Greg is the co-founder of a social enterprise architectural practice that specializes in designing the built environment to enable people living with dementia, cognitive and/or sensory impairments to live independently longer with greater dignity while reducing health and care costs.
His parents and grandparents
Words of Strength
To reduce the scale and impact of dementia, we need to translate evidence-based best practice building design for cognitive and sensory impairments into the everyday design of all aspects of our built environment. A key starting place is the design of our hospitals, care homes, and housing.
Greg co-founded an architectural practice that translates into practice evidence-based best practice dementia design. This knowledge is combined with a deep understanding of dementia, how it affects the brain and the person living with dementia gained from the research, mentorship, and clinical observations during his residential fellowship at the GBHI.
As an Atlantic Fellow, he has gained a deeper understanding of neuroscience and brain disease through learning and clinical observation. This combined with mentorship and discussions with other fellows has allowed him to build bridges between the world of architecture and healthcare professionals, as well as advance the global understanding of how the built environment can be designed to support people living with cognitive, sensory, and/or physical impairments.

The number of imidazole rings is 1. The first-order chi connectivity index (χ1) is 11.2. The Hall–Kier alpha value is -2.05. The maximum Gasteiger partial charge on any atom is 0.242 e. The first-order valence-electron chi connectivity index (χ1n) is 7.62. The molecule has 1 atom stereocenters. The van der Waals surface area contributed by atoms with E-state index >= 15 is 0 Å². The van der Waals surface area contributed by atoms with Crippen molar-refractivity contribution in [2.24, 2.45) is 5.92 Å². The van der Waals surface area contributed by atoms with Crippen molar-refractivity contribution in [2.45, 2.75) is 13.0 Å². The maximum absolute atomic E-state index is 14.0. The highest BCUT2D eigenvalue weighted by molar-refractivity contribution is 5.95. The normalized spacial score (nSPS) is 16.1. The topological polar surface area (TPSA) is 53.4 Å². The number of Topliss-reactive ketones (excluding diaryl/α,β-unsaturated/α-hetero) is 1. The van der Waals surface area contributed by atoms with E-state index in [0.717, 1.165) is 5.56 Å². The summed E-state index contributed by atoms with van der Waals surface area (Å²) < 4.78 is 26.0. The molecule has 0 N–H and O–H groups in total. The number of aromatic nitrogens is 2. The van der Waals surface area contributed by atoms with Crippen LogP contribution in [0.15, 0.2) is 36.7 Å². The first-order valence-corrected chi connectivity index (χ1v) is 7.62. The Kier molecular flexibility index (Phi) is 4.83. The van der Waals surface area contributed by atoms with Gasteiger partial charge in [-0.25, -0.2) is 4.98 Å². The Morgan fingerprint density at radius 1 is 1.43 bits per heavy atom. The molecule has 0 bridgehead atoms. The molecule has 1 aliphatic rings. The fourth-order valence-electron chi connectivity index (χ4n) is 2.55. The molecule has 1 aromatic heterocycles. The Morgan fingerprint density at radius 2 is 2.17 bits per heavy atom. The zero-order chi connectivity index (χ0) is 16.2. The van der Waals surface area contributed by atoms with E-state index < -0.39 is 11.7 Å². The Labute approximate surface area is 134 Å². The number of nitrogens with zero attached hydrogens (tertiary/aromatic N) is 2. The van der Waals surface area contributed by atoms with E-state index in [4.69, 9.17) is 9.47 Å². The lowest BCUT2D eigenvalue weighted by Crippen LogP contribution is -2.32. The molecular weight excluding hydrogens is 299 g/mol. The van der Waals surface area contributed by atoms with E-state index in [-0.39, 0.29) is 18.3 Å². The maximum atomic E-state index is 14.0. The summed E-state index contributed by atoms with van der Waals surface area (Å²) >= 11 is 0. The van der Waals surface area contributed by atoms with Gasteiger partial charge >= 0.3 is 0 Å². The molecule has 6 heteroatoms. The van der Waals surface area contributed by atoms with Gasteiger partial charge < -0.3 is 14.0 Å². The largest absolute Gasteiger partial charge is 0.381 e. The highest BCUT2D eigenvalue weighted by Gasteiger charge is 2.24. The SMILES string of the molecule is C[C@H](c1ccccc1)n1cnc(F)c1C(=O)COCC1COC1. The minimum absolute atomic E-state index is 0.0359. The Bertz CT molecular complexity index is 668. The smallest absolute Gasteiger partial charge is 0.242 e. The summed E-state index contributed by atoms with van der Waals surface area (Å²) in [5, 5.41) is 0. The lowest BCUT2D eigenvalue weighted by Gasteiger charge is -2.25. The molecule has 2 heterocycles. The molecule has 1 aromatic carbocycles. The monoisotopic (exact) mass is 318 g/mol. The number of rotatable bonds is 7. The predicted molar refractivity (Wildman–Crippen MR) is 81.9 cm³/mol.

The built environment, from housing through hospitals and towns, can be designed to support people with dementia and those living with cognitive and/or sensory impairments to remain more independent and engaged in their communities longer while reducing health and social care costs of dementia.
Greg Walsh received his business degree from Salford University in the United Kingdom. After university, he joined Johnson & Johnson Medical and, after a few years, moved to Baxter Healthcare where he spent 16 plus years in the life science sector. Greg quickly progressed through the company taking on regional, national, and global roles including working and living in the US, Canada, Switzerland, Belgium, UK, and Ireland. Four years ago Greg co-founded an architectural practice that specializes in designing the built environment for people living with cognitive, sensory, and physical impairments and completed the Atlantic Fellow for Equity in Brain Health program at GBHI during this time. Greg has been a regular guest speaker on strategy at the Imperial College London business school and at GIBS business school in South Africa. He is also a co-instructor at the GBHI based at the University of California, San Francisco, USA and Trinity College, Dublin, Ireland on brain health entrepreneurship.
Global Brain Health Institute (GBHI)
Atlantic Fellow for Equity in Brain Health
Northwestern University, Kellogg School of Management